Crhyme Pays: The Company That Stole from the Beastie Boys Will Now Be in the Super Bowl

GoldieBlox and its founder, Debbie Sterling, shamelessly stole from the Beastie Boys. And now we know: they won.
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GoldieBlox and its founder, Debbie Sterling, shamelessly stole from the Beastie Boys. And now we know: they won.
Screen Shot 2014-01-31 at 10.43.23 AM

Photo (R): Laura A. Oda/AP Photo

If you need a quick lesson in the awesome might of Silicon Valley's arrogant and often unprincipled culture of "disruption," just watch Sunday's Super Bowl. At one point during the broadcast, you'll see a 30-second spot from the Northern California start-up GoldieBlox, which makes and sells toys aimed at empowering girls to build and create rather than simply fantasize about one day being a princess. (The company's initial marketing strategy was summed up in its mission statement: "Disrupt the Pink Aisle.") Certainly, the goal of GoldieBlox and its founder, Debbie Sterling, is a noble one, but how they went about getting the attention of the public so that they could accomplish that goal was breathtakingly underhanded. Basically, they stole from the Beastie Boys by violating their intellectual property rights and then, just for good measure, turned around and attacked them publicly and in court.

If you need a refresher, mid-2013 GoldieBlox produced a YouTube ad that featured the Beastie Boys' classic track Girls, with new lyrics that preached the company's message. The problem is Sterling did this without getting the permission of the Beasties first; she just took the song without asking and produced an entire commercial around it. Then, she and her company preemptively and aggressively sued them for the right to use the music. GoldieBlox even issued a press release calling Girls "highly sexist" and claiming that this made it okay to just swipe wholesale for the sake of reverse engineering and re-messaging it. The Beastie Boys applauded the company's aim of teaching little girls to be creative and assertive, but being that Adam Yauch, before his death, had specifically willed that his music never be used for commercial purposes, they refused to settle quietly and set out to rightly pummel GoldieBlox in court. The case is still moving forward.

Everything GoldieBlox and Sterling did -- every shameless move they made in this saga -- was with a very specific purpose. Sterling had been making deliberately controversial videos of questionable taste, using music without permission, and from a place of arguable privilege for years and, like many Silicon Valley startups, her company’s philosophy followed what Felix Salmon of Reuters calls “The Cult of Disruption” to a tee.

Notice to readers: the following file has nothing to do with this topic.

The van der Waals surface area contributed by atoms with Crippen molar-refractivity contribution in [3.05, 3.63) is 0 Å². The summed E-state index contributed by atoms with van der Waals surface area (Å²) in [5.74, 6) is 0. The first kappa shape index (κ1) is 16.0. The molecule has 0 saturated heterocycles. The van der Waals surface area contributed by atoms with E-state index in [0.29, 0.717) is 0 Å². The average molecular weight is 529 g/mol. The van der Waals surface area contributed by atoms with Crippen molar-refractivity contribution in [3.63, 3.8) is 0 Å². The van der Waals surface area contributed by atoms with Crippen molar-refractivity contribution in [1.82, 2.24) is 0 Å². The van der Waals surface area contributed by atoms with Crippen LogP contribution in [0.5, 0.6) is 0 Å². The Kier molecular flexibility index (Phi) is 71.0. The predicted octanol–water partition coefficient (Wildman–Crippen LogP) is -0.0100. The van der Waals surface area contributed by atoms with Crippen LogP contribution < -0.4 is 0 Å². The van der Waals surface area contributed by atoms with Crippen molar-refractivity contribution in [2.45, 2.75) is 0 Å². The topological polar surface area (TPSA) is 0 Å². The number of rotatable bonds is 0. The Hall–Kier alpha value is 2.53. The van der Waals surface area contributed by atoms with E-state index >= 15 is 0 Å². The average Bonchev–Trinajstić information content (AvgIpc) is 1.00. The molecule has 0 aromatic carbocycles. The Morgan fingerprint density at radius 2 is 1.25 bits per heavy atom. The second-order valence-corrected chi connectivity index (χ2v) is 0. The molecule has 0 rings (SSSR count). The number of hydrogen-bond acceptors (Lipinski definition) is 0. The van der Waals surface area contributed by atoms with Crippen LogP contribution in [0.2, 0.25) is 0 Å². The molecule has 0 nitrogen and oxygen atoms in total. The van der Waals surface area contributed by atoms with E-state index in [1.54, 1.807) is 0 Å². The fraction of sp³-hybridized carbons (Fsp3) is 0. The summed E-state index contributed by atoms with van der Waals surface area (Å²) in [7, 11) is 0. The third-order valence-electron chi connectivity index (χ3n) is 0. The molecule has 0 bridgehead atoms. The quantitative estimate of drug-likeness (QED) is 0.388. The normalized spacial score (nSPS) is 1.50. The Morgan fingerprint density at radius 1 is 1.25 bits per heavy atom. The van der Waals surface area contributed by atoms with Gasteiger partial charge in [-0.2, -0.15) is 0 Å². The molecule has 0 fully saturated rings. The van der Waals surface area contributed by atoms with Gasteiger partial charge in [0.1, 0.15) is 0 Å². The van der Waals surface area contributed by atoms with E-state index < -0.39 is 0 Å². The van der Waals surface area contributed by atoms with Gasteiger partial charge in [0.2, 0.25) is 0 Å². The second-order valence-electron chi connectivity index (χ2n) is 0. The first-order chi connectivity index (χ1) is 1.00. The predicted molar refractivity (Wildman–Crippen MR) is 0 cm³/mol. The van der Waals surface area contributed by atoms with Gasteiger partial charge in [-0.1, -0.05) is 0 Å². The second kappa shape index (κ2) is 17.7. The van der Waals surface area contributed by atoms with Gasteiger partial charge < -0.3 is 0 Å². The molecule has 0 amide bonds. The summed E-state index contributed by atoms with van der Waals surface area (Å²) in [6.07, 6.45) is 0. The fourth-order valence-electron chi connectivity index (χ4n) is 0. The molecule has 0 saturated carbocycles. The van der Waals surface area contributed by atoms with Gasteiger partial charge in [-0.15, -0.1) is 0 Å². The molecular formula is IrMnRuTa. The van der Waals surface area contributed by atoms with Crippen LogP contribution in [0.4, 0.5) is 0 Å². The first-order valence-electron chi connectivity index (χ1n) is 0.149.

His take on the GoldieBlox/Beasties fight from late November was scathing, but appropriately so:

The strategy here is to maximize ill-will: don’t ask permission, make no attempt to negotiate in good faith, antagonize the other party as much as possible…

If all GoldieBlox wanted to do was get out a viral message about empowering girls, they could easily have done that without gratuitously antagonizing the Beastie Boys, or putting the Beasties in their current impossible situation.

Instead, however, GoldieBlox did exactly what you’d expect an entitled and well-lawyered Silicon Valley startup to do, which is pick a fight. It’s the way of the Valley — you can’t be winning unless some household-name dinosaur is losing. (The Beasties are actually the second big name to find themselves in the GoldieBlox crosshairs; the first was Toys R Us.) The real target of the GoldieBlox lawsuit, I’m quite sure, is not the Beastie Boys. Instead, it’s the set of investors who are currently being pitched to put money into a fast-growing, Stanford-incubated, web-native, viral, aggressive, disruptive company with massive room for future growth — a company which isn’t afraid to pick fights with any big name you care to mention.

Here's the thing, though: What Sterling did worked. The Beastie Boys found out their music was being used against their wishes by GoldieBlox when the company initially submitted the ad to Intuit, which was running a contest to place the ad of a small business into 2014's Super Bowl coverage. Let me say that again: Even though a new commercial would likely be shot, GoldieBlox submitted an ad made up entirely of ripped-off material that would potentially go out to 100-million people. Even Shia LaBeouf would think that was fucking insane. But even after GoldieBlox pulled the commercial and scrubbed it from YouTube, they remained in the contest; that never went away. And guess what happened next: they won. Intuit just announced that GoldieBlox and Debbie Sterling are the winners of their Super Bowl ad contest. Their ad will appear in the third quarter of the game on Sunday.

Sterling says about the victory, "It’s a huge win for our social mission." Uh-huh. It's also a huge win for GoldieBlox's meticulous marketing strategy, given that in the final phase of the contest, the winner was determined by public vote. And who's got better name-recognition when it comes down to something like that: an Idaho dairy company called "POOP" that sells natural compost, or one that drew national headlines for a month when it got into a fight with a legendary hip-hop act? GoldieBlox won because for it, the end always justified the means, all's fair, and everything is fair use. The culture of disruption prevails and the Valley can high-five itself to sleep once again.

When I wrote about this a couple of months ago, I said that it would be interesting to see whether the free publicity Debbie Sterling cleverly brought on herself would make up for the potential loss of money in court and the loss of respect for her company among a decent portion of the public.

Turns out it did. There's a lesson for your little girls.